Now for my very favorite local option – a network-attached storage array, or NAS for short. A NAS is typically a small self-contained storage device with two or more hard drives inside. These have a few distinct advantages, with the primary disadvantage being price. A NAS, by nature, is connected to your network. That means wired and wireless computers alike are able to use it as a backup target, with nothing to plug in. The internal hard drives can be set up using RAID (redundant array of inexpensive disks). This doesn’t have to mean anything to you except that if you lose a single disk, you are able to replace it without data loss. Be very aware that RAID itself it not a backup mechanism, it is simply a configuration that will help to ensure the availability of your data. Also, Once you have a NAS on your network, you’ll find many other great uses for it, but I’ll save that for another day. I’m a huge fan of the Synology NAS line and have used them for many years with great success.

Automating the local backup process

If you’re a Mac user, it is hard to beat the built-in software called Time Machine to handle your local backups. It will work wonderfully with a Synology NAS or an external hard drive and can handle the detection of the drive being unplugged and plugged back in if that’s the way you’ll go. Time Machine monitors your system for changed files and only backs those up during each interval, which speeds up the process. You’ll be able to either fully restore your system in case of failure, or simply step back “in time” to restore individual files if you accidentally delete something. Simply put, Time Machine backs up your data every hour, and keeps daily backups until your target disk gets full. Easy to manage and very effective. If you are using a laptop and don’t want to leave a drive plugged in, you can connect the drive and manually trigger a backup via the menu bar icon.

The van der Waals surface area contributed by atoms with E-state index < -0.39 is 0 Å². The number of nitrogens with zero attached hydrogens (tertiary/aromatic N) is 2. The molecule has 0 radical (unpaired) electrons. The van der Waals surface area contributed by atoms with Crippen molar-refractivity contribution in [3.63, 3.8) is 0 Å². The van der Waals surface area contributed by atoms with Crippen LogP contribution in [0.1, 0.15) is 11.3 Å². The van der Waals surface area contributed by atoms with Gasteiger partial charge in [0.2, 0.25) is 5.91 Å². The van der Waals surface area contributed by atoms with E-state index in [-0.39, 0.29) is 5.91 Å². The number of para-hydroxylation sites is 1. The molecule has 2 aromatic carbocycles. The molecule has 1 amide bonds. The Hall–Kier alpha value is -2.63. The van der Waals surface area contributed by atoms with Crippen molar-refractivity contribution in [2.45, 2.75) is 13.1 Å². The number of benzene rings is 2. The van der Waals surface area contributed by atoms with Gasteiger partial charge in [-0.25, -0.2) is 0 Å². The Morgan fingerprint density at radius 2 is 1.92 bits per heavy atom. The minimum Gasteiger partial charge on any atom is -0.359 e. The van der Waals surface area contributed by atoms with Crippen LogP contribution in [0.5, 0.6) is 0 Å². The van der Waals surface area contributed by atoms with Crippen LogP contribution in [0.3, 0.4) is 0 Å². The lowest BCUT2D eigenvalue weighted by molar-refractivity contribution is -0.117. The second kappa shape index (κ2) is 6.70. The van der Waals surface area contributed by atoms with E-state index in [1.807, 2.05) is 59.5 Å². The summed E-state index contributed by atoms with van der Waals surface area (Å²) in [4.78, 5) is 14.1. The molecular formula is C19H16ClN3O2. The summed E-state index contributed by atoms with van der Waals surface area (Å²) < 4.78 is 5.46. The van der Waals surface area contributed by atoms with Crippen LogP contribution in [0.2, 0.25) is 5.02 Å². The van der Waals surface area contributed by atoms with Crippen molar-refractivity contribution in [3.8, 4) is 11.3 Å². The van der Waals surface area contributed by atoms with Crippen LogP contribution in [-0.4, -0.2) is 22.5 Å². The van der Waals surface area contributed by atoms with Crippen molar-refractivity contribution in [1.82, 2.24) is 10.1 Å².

On the PC side of things, I’ll assume you’re using Windows 10 at this point. Thankfully, Microsoft has included a backup function similar to Apple’s Time Machine. Called “Backup” (creative!), you’ll go into your settings to select a drive (can be external or shared from your NAS). By default, only your user folder is backed up, so you’ll want to change those settings, found under “More options” to include every folder or area you’d like to backup. Other than that, it behaves in a similar fashion to Time Machine as described above.

As with anything computer-related, there are a myriad of third-party applications that will help you with your backups. From applications that mirror entire disks to those that copy certain files, if for some reason these built-in applications mentioned above won’t work for you, don’t worry – there is something out there that will do exactly what you need.

Local backups of mobile devices

This article mainly focuses on backing up your computer, but these days, much of your important data resides on your mobile devices. True, these all have cloud backup for the most part, but you could be missing local backups. Though it takes a little bit of work, periodically, you should plug your iPhone into your computer, open iTunes, and take a full device backup. If you use an Android device, you can connect it to your computer and manually copy the data, or use a program such as Helium to facilitate the backup. In case your online account ever becomes inaccessible you’ll be happy you have a local backup.

Coming up next: Cloud

Now that I’ve walked through your local options, in part three of this series, I’ll get into some detail about your options for online (cloud) backups to make sure you have a reliable, usable copy of your data somewhere outside of your house. Thanks for reading!

Leave a Reply